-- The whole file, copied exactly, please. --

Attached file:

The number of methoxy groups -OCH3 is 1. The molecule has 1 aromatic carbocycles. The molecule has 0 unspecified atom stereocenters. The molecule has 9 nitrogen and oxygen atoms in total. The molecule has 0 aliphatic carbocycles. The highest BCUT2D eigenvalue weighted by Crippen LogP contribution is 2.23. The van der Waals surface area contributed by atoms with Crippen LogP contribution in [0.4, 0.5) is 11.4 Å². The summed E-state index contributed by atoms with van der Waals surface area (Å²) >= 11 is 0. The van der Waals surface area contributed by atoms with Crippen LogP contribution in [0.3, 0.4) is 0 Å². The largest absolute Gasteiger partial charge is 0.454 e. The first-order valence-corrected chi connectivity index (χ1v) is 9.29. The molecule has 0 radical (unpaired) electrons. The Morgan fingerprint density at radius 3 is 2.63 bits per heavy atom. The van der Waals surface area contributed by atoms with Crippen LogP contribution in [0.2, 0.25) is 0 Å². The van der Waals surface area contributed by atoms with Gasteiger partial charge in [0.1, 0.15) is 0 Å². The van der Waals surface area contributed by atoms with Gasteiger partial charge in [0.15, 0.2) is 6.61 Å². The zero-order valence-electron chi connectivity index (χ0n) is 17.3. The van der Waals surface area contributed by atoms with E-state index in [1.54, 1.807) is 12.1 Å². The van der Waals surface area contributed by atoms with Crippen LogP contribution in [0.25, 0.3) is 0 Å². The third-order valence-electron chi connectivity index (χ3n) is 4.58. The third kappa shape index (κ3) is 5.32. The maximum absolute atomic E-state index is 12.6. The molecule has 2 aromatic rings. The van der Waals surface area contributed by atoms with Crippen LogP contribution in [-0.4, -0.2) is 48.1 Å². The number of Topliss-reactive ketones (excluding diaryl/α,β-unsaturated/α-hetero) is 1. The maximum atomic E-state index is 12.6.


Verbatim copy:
The number of methoxy groups -OCH3 is 1. The molecule has 1 aromatic carbocycles. The molecule has 0 unspecified atom stereocenters. The molecule has 9 nitrogen and oxygen atoms in total. The molecule has 0 aliphatic carbocycles. The highest BCUT2D eigenvalue weighted by Crippen LogP contribution is 2.23. The van der Waals surface area contributed by atoms with Crippen LogP contribution in [0.4, 0.5) is 11.4 Å². The summed E-state index contributed by atoms with van der Waals surface area (Å²) >= 11 is 0. The van der Waals surface area contributed by atoms with Crippen LogP contribution in [0.3, 0.4) is 0 Å². The largest absolute Gasteiger partial charge is 0.454 e. The first-order valence-corrected chi connectivity index (χ1v) is 9.29. The molecule has 0 radical (unpaired) electrons. The Morgan fingerprint density at radius 3 is 2.63 bits per heavy atom. The van der Waals surface area contributed by atoms with Crippen LogP contribution in [0.2, 0.25) is 0 Å². The van der Waals surface area contributed by atoms with Gasteiger partial charge in [0.1, 0.15) is 0 Å². The van der Waals surface area contributed by atoms with Gasteiger partial charge in [0.15, 0.2) is 6.61 Å². The zero-order valence-electron chi connectivity index (χ0n) is 17.3. The van der Waals surface area contributed by atoms with E-state index in [1.54, 1.807) is 12.1 Å². The van der Waals surface area contributed by atoms with Crippen LogP contribution in [0.25, 0.3) is 0 Å². The third-order valence-electron chi connectivity index (χ3n) is 4.58. The third kappa shape index (κ3) is 5.32. The maximum absolute atomic E-state index is 12.6. The molecule has 2 aromatic rings. The van der Waals surface area contributed by atoms with Crippen LogP contribution in [-0.4, -0.2) is 48.1 Å². The number of Topliss-reactive ketones (excluding diaryl/α,β-unsaturated/α-hetero) is 1. The maximum atomic E-state index is 12.6.